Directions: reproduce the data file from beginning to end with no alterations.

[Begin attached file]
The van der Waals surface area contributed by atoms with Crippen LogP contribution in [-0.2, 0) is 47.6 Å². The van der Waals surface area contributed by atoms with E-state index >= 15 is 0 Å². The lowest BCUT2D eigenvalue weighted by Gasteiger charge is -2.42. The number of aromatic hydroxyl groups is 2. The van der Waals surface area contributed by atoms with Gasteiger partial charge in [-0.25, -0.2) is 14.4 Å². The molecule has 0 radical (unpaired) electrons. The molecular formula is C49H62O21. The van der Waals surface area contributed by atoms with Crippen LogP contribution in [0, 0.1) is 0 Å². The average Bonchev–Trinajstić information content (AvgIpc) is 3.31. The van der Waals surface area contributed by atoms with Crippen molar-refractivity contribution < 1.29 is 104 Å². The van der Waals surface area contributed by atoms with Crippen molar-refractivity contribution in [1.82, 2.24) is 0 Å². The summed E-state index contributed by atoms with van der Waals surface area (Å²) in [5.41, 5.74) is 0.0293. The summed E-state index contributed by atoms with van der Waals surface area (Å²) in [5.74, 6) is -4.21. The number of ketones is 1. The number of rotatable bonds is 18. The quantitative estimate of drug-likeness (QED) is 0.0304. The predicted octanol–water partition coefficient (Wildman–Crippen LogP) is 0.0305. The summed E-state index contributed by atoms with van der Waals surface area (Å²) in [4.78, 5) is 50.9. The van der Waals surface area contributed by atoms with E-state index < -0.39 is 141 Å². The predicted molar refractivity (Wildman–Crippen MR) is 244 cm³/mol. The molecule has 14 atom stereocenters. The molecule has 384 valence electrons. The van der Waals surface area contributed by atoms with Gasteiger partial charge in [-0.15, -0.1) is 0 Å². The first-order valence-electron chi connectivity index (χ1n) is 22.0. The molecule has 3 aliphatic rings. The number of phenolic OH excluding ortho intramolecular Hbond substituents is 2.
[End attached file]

The van der Waals surface area contributed by atoms with Crippen LogP contribution in [-0.2, 0) is 47.6 Å². The van der Waals surface area contributed by atoms with E-state index >= 15 is 0 Å². The lowest BCUT2D eigenvalue weighted by Gasteiger charge is -2.42. The number of aromatic hydroxyl groups is 2. The van der Waals surface area contributed by atoms with Gasteiger partial charge in [-0.25, -0.2) is 14.4 Å². The molecule has 0 radical (unpaired) electrons. The molecular formula is C49H62O21. The van der Waals surface area contributed by atoms with Crippen LogP contribution in [0, 0.1) is 0 Å². The average Bonchev–Trinajstić information content (AvgIpc) is 3.31. The van der Waals surface area contributed by atoms with Crippen molar-refractivity contribution < 1.29 is 104 Å². The van der Waals surface area contributed by atoms with Crippen molar-refractivity contribution in [1.82, 2.24) is 0 Å². The summed E-state index contributed by atoms with van der Waals surface area (Å²) in [5.41, 5.74) is 0.0293. The summed E-state index contributed by atoms with van der Waals surface area (Å²) in [5.74, 6) is -4.21. The number of ketones is 1. The number of rotatable bonds is 18. The quantitative estimate of drug-likeness (QED) is 0.0304. The predicted octanol–water partition coefficient (Wildman–Crippen LogP) is 0.0305. The summed E-state index contributed by atoms with van der Waals surface area (Å²) in [4.78, 5) is 50.9. The van der Waals surface area contributed by atoms with E-state index < -0.39 is 141 Å². The predicted molar refractivity (Wildman–Crippen MR) is 244 cm³/mol. The molecule has 14 atom stereocenters. The molecule has 384 valence electrons. The van der Waals surface area contributed by atoms with Gasteiger partial charge in [-0.15, -0.1) is 0 Å². The first-order valence-electron chi connectivity index (χ1n) is 22.0. The molecule has 3 aliphatic rings. The number of phenolic OH excluding ortho intramolecular Hbond substituents is 2.